Meanwhile, the murderous violence of white men is excused and legitimized by the state, affirming settler control over indigenous land (as property) and Indigenous women (as property). As I prepared this piece, two landmark cases went to trial. In each, a white man was acquitted after killing an Indigenous person. I’m going to briefly describe the two cases, here. I focus on the toxic settler masculinity that permeates these decisions, and not on the spectacle of Indigenous suffering they caused. I focus on the violent men. I’m going to hold the names of the Indigenous victims until the end of this article, because I believe they deserve to be held apart from anecdote and the analysis of their killers.
Toxic settler masculinity 1: white men and defense of property
On August 9, 2016, Gerald Stanley shot and killed a young Cree man. The young man was sitting in a car that his friends had driven onto Gerald Stanley’s farm in rural Saskatchewan. The driver and other passengers had exited the car. Stanley claims they were attempting to steal his property. He approached the car with a handgun, fired several shots in the air, and then shot the young man in the head at point-blank range. He claimed the gun misfired—forensics experts found no evidence of this. When the young man’s girlfriend, distraught, ran up to Gerald Stanley’s wife asking why he had killed her boyfriend, she replied “that’s what you get for trespassing.” The public debate following the murder exposed a widespread sentiment among white settlers in Saskatchewan that Stanley was justified in the murder of an Indigenous man in order to protect his property/ because the man was “trespassing.” It is worth noting that this “trespassing” happened on Treaty 6 Cree territory, territory that can only be considered “private” after the signing of Treaty 6 under conditions of forced starvation, the confining of Indigenous peoples to reservations, and the sale of Indian land to pioneers. Stanley continues the pioneer mentality by protecting his “property” against the perceived threat of Indigenous attack. On February 9, an all-white jury acquitted Gerald Stanley of all charges. There will be no appeal. He murdered an Indigenous man to protect property stolen from Indigenous people, and the courts found him not guilty. He walked.
Toxic settler masculinity 2: white men and sexual violence
On August 17, 2014, police pulled the body of a 15 year-old Indigenous girl from Winnipeg’s Red River. She had been wrapped in a duvet and weighed down with rocks. Raymond Cormier was charged with second-degree murder. In secretly recorded conversations, he admitted to wanting sexual relations with the teen. He admitted that she was killed because he “drew the line,” because he “found out she was 15 years old.” There was no forensic evidence or eyewitness testimony linking him to her death. On February 22, a jury found him not-guilty. He walked.
It is hard to convey the fury and grief that these two cases have caused north of the colonial border. The toxic settler masculinity has so fully permeated the Canadian legal system that it was legal for Gerald Stanley to shoot and kill an Indigenous man for trespassing, and the sexual abuse and murder of an Indigenous girl in Winnipeg is apparently nobody’s fault. Here, the violence of Indigenous death is recast as toxicity. It is removed from agency or intention.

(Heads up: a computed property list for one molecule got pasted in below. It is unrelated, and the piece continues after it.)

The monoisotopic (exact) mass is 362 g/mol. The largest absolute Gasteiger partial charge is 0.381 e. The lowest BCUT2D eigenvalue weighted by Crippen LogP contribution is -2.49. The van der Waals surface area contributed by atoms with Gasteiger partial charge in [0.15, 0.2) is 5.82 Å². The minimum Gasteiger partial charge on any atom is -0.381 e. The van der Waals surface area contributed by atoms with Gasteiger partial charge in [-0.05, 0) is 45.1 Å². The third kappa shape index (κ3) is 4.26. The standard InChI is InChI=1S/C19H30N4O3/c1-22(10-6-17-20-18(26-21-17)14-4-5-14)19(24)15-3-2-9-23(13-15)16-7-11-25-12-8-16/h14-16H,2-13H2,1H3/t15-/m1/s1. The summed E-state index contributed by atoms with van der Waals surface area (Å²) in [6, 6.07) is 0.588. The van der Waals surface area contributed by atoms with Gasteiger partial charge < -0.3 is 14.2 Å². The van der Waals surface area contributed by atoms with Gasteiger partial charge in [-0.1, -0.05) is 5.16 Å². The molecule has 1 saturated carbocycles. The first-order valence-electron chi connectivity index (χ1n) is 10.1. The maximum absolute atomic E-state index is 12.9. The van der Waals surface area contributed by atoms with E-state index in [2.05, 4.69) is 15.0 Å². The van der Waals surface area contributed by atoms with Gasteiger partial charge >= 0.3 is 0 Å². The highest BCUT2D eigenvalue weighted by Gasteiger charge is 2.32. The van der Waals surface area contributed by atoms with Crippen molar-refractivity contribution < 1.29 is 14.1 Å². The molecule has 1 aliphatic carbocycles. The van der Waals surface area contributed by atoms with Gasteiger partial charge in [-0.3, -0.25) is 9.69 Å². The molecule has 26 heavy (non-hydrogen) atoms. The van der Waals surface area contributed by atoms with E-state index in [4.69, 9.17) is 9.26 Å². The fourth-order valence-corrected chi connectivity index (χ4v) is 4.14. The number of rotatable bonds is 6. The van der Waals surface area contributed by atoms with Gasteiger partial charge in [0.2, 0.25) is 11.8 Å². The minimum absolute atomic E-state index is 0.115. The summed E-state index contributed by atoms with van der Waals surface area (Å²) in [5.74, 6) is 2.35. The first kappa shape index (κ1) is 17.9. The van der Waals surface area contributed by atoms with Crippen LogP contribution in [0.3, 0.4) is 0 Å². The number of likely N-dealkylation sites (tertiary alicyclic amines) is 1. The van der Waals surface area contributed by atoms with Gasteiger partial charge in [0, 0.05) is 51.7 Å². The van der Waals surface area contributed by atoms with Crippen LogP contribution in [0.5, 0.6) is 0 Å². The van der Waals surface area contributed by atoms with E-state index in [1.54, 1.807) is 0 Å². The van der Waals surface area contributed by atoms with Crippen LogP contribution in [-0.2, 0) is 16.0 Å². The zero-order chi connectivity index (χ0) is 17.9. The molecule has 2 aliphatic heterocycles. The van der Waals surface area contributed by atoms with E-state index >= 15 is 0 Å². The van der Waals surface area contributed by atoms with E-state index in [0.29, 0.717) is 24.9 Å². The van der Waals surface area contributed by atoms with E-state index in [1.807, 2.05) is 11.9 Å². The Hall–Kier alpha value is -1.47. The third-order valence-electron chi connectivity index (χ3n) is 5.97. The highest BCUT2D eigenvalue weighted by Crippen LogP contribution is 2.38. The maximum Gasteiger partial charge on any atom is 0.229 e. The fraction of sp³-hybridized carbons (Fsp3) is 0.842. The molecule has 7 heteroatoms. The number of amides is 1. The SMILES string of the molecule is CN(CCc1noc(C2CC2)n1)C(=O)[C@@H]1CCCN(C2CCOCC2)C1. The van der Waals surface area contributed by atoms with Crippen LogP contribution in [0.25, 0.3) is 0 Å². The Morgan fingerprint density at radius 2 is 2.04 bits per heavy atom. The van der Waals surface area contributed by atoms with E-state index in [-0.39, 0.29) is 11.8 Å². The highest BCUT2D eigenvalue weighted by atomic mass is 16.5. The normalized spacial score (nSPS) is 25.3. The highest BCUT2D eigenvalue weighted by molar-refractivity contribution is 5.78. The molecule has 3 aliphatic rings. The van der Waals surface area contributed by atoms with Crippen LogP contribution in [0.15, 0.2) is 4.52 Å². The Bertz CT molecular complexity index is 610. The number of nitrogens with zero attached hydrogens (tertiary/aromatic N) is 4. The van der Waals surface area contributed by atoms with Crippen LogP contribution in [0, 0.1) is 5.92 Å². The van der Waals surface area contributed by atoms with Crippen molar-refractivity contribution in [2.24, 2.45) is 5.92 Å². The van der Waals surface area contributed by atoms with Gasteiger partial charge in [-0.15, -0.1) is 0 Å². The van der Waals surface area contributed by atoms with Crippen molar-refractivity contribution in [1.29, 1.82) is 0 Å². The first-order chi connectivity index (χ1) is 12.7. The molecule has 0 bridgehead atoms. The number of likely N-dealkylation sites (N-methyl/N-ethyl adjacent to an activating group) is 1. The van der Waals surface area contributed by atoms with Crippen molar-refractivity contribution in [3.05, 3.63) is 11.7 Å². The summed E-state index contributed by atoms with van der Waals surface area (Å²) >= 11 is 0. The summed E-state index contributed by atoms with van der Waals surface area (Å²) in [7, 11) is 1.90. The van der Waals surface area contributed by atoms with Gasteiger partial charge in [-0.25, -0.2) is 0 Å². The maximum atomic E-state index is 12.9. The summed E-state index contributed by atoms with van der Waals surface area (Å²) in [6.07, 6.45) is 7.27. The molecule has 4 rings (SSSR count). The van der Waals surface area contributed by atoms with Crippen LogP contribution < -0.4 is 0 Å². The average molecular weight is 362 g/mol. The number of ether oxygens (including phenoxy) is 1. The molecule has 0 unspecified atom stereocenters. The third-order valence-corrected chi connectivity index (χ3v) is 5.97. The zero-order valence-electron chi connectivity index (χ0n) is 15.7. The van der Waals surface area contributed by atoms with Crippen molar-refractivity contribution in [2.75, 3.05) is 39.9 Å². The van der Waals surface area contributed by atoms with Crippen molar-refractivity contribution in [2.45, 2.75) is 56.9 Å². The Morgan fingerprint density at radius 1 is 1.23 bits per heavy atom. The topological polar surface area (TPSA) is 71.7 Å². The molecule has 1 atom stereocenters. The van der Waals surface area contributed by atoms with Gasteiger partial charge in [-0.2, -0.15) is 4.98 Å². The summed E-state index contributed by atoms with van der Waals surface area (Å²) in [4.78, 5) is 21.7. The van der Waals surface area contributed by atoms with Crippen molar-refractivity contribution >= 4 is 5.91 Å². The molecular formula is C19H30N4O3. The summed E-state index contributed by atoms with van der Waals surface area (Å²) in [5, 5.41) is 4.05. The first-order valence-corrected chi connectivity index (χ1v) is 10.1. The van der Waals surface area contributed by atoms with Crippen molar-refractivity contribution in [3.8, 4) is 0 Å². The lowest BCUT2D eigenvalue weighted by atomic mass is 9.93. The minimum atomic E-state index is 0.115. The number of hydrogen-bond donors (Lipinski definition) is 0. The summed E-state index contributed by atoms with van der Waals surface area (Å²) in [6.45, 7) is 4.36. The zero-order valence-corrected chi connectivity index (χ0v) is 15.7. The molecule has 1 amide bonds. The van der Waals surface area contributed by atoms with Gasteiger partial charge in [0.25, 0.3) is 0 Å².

Toxicity refers to the capacity of a substance to harm or debilitate or kill an organism. Another word for toxicity is “genocide” but this is not how the state likes to talk about toxicity, perhaps because “genocide” has perpetrators.
We can trace this violence back through the flight path of the arrow, to the archer. The poison on the arrow is a toxic settler masculinity that sees Indigenous land and Indigenous bodies as property. That sees white men as the natural owners, that deems them not-guilty for regrettable Indigenous death. That continues to push the frontier into Indigenous land and Indigenous bodies through extractive industry and the chemical toxicities that follow. Processing and removing these toxicities is work that often falls to Indigenous women. Our physical, mental, and emotional health strain with the labour of removing these toxins from our Indigenous communities. They manifest in violence against us. Indigenous women are the heart of our movements; they are also the liver. (more on the gendered work of *processing* to come in a later post)
I want to end by honouring the lives of Colten Boushie and Tina Fontaine, young Indigenous peoples loved by friends and family. I want to hold up their families, who have not and will not find justice in this toxic settler colonial system, who deserve better than what this system can offer to Indigenous peoples. We will continue to fight against this violence, and to build alternatives. We owe it to you, and to all the young Indigenous people who deserve a future on their sovereign territories, a future free from chemical toxicity and sexual violence and colonial disease. A future free.
he shot colten
the jury says
that the land
is so fragile
that it must
at all costs
so you trade
for a casual
while he lies
I am building a place
where you will be safe
I started planning thinking building
but it was too late
too late for you
the white men too early
and we are too late
gather your rage
gather your sadness
wrap it in
your own sacred skin
we will waste
no more time
we have always been